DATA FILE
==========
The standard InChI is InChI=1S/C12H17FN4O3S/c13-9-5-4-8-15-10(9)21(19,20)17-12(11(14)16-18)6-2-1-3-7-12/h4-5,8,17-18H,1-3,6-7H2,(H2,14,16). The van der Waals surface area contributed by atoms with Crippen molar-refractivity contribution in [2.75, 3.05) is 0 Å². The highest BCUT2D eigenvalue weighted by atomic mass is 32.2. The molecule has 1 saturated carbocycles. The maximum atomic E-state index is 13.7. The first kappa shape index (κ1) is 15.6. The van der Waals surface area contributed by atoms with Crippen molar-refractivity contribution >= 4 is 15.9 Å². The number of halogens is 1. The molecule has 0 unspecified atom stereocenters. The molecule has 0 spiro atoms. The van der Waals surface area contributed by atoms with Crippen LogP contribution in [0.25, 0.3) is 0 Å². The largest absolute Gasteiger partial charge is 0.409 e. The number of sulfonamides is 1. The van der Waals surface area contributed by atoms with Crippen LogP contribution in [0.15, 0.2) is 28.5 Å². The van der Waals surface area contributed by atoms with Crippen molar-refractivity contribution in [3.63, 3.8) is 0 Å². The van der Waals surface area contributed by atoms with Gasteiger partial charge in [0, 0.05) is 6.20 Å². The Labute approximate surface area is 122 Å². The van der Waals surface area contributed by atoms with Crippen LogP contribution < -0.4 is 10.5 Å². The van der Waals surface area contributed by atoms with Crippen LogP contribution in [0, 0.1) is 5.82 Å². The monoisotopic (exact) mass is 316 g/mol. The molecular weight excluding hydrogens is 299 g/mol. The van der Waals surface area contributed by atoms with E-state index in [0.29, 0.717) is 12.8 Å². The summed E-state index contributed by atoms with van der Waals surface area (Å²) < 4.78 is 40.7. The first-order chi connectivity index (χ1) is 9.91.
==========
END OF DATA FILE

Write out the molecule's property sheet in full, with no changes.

The standard InChI is InChI=1S/C12H17FN4O3S/c13-9-5-4-8-15-10(9)21(19,20)17-12(11(14)16-18)6-2-1-3-7-12/h4-5,8,17-18H,1-3,6-7H2,(H2,14,16). The van der Waals surface area contributed by atoms with Crippen molar-refractivity contribution in [2.75, 3.05) is 0 Å². The highest BCUT2D eigenvalue weighted by atomic mass is 32.2. The molecule has 1 saturated carbocycles. The maximum atomic E-state index is 13.7. The first kappa shape index (κ1) is 15.6. The van der Waals surface area contributed by atoms with Crippen molar-refractivity contribution >= 4 is 15.9 Å². The number of halogens is 1. The molecule has 0 unspecified atom stereocenters. The molecule has 0 spiro atoms. The van der Waals surface area contributed by atoms with Crippen LogP contribution in [0.25, 0.3) is 0 Å². The largest absolute Gasteiger partial charge is 0.409 e. The number of sulfonamides is 1. The van der Waals surface area contributed by atoms with Crippen LogP contribution in [0.15, 0.2) is 28.5 Å². The van der Waals surface area contributed by atoms with Crippen molar-refractivity contribution in [3.63, 3.8) is 0 Å². The van der Waals surface area contributed by atoms with Gasteiger partial charge in [0, 0.05) is 6.20 Å². The Labute approximate surface area is 122 Å². The van der Waals surface area contributed by atoms with Crippen LogP contribution < -0.4 is 10.5 Å². The van der Waals surface area contributed by atoms with Crippen LogP contribution in [0, 0.1) is 5.82 Å². The monoisotopic (exact) mass is 316 g/mol. The molecular weight excluding hydrogens is 299 g/mol. The van der Waals surface area contributed by atoms with E-state index in [0.29, 0.717) is 12.8 Å². The summed E-state index contributed by atoms with van der Waals surface area (Å²) < 4.78 is 40.7. The first-order chi connectivity index (χ1) is 9.91.